Like everything else in our bodies, the immune system depends on nutrients to function properly. According to a paper by Simin N. Meydani, PhD, a professor at the Friedman School and director of the Nutritional Immunology Laboratory at the Human Nutrition Research Center on Aging, and her colleagues, mounting evidence suggests ensuring you get adeqate amounts of certain nutrients may help optimize immune function, including improving resistance to infection. Here is what we know so far:
Vitamin E is an antioxidant that protects cells, including immune cells, from oxidative damage. Evidence suggests vitamin E supports optimal immune function. While vitamin E supplementation can increase risk for bleeding and stroke, dietary intake is perfectly safe.
Vitamin E is found naturally in foods like plant oils (especially sunflower, safflower, and wheat germ oil), nuts, and seeds. This vitamin is sometimes added to processed foods like breakfast cereals (check Nutrition Facts labels). Green vegetables, such as spinach and broccoli, also provide some vitamin E.
Vitamin D receptors are found in most immune cells. Adequate vitamin D levels may help maintain the body’s defense against infection.
The increasingly trendy trio of kefir, kimchi and kombucha may not be familiar to you, but experts say fermented foods like these can help the home of most of your immune system – your gut.
How and why some (not all) fermented foods work is an unraveling mystery that goes back to hunter-gatherer humans. Today, nutrition scientists say to look beyond “probiotic” and “prebiotic” labels to select the right fermented foods for you.
New research finds the microbes in your gut may play a major role in escalating the chronic brain disease. A raft of recent studies has shown that the microbiome is a factor in the development of obesity, type 2 diabetes, asthma, and cardiovascular disease. Now, we can add Alzheimer’s disease to the list. A new […]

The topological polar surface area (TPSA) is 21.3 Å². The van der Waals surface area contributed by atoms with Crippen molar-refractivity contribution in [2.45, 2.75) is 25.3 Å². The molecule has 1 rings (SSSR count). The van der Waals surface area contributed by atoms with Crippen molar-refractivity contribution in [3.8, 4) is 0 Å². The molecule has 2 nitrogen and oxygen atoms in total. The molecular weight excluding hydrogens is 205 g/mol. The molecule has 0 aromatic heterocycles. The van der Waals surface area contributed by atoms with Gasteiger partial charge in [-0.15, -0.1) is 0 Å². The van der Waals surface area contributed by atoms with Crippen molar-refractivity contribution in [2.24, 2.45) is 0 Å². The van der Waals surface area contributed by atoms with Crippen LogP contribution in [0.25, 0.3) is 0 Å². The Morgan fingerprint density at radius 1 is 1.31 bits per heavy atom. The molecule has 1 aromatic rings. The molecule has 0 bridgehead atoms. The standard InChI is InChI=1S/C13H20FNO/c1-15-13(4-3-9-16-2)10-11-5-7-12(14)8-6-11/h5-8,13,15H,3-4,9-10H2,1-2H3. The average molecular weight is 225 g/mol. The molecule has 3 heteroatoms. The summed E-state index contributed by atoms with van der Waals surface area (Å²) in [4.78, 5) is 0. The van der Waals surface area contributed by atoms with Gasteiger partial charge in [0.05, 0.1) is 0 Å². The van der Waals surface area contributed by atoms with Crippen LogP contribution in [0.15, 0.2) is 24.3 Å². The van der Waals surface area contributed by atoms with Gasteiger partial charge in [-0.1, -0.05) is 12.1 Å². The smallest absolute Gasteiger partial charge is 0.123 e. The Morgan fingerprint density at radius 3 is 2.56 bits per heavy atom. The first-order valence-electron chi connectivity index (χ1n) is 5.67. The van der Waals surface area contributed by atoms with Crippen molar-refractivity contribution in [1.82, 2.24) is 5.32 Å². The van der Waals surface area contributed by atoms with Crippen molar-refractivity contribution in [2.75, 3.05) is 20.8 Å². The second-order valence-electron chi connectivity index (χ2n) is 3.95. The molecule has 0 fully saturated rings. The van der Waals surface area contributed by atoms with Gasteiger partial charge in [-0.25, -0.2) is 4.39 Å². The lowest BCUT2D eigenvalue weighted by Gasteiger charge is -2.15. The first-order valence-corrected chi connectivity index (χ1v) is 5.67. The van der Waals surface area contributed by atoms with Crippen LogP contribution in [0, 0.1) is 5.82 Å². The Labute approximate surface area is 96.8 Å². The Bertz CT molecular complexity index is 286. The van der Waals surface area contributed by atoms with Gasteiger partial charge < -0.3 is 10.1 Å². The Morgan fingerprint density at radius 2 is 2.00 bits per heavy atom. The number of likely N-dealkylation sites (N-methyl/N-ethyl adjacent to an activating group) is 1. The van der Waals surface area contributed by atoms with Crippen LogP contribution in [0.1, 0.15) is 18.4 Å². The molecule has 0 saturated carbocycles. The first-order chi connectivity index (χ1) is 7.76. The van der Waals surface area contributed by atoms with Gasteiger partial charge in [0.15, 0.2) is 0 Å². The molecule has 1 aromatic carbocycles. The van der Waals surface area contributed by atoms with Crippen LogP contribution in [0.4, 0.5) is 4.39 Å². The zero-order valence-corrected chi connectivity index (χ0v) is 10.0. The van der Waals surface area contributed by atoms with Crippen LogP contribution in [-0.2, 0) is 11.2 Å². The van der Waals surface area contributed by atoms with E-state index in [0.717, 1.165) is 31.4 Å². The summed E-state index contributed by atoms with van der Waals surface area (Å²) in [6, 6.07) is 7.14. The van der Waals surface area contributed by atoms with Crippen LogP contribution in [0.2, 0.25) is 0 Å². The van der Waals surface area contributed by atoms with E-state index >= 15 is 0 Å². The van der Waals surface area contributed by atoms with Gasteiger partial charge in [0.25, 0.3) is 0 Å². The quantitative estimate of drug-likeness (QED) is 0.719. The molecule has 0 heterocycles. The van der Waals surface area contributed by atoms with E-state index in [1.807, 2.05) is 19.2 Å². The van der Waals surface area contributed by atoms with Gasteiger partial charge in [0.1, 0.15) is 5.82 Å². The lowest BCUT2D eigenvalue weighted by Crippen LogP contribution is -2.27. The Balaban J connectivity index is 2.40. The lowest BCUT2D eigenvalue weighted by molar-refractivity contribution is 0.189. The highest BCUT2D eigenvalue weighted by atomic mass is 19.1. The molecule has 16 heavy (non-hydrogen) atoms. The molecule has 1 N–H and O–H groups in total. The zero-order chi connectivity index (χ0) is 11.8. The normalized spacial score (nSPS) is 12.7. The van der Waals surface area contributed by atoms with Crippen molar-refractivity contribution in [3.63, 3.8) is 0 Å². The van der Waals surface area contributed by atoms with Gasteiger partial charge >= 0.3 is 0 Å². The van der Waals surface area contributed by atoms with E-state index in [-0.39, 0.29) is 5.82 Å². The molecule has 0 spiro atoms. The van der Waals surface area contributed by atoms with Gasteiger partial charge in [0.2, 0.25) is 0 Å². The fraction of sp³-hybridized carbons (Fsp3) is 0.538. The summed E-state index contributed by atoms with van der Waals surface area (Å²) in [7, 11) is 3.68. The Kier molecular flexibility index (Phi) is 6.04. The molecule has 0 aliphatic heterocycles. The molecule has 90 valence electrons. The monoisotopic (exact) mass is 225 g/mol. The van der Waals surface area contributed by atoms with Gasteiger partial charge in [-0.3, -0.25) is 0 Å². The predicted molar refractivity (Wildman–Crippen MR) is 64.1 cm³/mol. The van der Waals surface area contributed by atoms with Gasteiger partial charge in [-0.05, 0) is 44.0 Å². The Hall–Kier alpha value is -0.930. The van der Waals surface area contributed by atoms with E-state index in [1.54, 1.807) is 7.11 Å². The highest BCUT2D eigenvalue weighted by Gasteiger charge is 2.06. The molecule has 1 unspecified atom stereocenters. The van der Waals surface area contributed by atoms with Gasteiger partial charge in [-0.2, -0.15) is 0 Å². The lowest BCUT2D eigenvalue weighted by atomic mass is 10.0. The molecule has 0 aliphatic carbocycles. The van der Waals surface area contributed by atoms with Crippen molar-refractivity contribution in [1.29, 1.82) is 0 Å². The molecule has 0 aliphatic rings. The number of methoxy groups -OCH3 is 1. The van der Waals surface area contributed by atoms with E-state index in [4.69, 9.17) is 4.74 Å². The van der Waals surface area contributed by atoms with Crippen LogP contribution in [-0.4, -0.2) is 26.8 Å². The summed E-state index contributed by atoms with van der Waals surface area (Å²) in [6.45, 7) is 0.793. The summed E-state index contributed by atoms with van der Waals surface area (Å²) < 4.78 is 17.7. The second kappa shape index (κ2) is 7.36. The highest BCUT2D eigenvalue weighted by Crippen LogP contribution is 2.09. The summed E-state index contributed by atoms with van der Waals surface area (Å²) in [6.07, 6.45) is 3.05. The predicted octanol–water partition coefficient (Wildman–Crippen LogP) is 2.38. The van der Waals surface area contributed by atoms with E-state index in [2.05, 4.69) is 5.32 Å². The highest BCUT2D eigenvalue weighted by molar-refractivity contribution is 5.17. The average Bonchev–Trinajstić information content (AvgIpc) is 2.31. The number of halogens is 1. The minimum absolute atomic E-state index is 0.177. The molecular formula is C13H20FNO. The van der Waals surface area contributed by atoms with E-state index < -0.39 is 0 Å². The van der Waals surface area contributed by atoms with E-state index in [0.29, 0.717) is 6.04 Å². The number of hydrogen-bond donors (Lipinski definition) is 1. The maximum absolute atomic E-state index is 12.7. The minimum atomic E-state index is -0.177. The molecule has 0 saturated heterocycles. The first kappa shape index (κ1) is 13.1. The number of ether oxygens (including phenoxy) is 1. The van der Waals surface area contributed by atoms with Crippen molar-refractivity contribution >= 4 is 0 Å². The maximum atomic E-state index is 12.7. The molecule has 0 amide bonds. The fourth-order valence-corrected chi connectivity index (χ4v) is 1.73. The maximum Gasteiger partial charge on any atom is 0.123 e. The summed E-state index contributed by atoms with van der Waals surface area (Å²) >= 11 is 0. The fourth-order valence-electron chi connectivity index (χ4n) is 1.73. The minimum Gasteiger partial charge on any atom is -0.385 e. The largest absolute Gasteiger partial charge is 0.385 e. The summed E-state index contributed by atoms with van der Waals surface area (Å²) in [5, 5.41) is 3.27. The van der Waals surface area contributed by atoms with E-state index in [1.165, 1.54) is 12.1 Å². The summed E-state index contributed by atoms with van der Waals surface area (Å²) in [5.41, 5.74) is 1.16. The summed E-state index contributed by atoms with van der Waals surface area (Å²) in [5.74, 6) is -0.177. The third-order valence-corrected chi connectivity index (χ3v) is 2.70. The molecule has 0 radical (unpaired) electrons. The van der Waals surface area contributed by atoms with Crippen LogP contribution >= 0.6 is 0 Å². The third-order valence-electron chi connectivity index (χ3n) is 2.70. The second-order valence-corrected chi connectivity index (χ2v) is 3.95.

Trillions of bacteria live happily in our gut. The goodies among them help us digest our food and absorb its nutrients. They also help our body make vitamins, absorb minerals, and get rid of toxins. They make our immune system strong. And best of all, they work on our brain cells to help them battle anxiety, stress, and depression. Friendly bugs in our gut make up the army that protects us from disease, including mental illness.
Good bacteria, called probiotics, come to us in fermented foods. Buttermilk, pickles, sauerkraut, kimchi, sour dough bread, raw-milk cheeses and kefir all harbor the good guys. For many, though, probiotics march forth into our gut in yogurt.
“We believe probiotics might help lower blood pressure by having other positive effects on health, including improving total cholesterol and low-density lipoprotein, or LDL, cholesterol; reducing blood glucose and insulin resistance; and by helping to regulate the hormone system that regulates blood pressure and fluid balance,” Sun said.
Eating probiotics regularly may modestly improve your blood pressure, according to new research in the American Heart Association journal Hypertension.
Probiotics are live microorganisms (naturally occurring bacteria in the gut) thought to have beneficial effects; common sources are yogurt or dietary supplements.
“The small collection of studies we looked at suggest regular consumption of probiotics can be part of a healthy lifestyle to help reduce high blood pressure, as well as maintain healthy blood pressure levels,” said Jing Sun, Ph.D., lead author and senior lecturer at the Griffith Health Institute and School of Medicine, Griffith University, Gold Coast, Queensland, Australia. “This includes probiotics in yogurt, fermented and sour milk and cheese, and probiotic supplements.”
Analyzing results of nine high-quality studies examining blood pressure and probiotic consumption in 543 adults with normal and elevated blood pressure, researchers found:
Probiotic consumption lowered systolic blood pressure (the top number) by an average 3.56…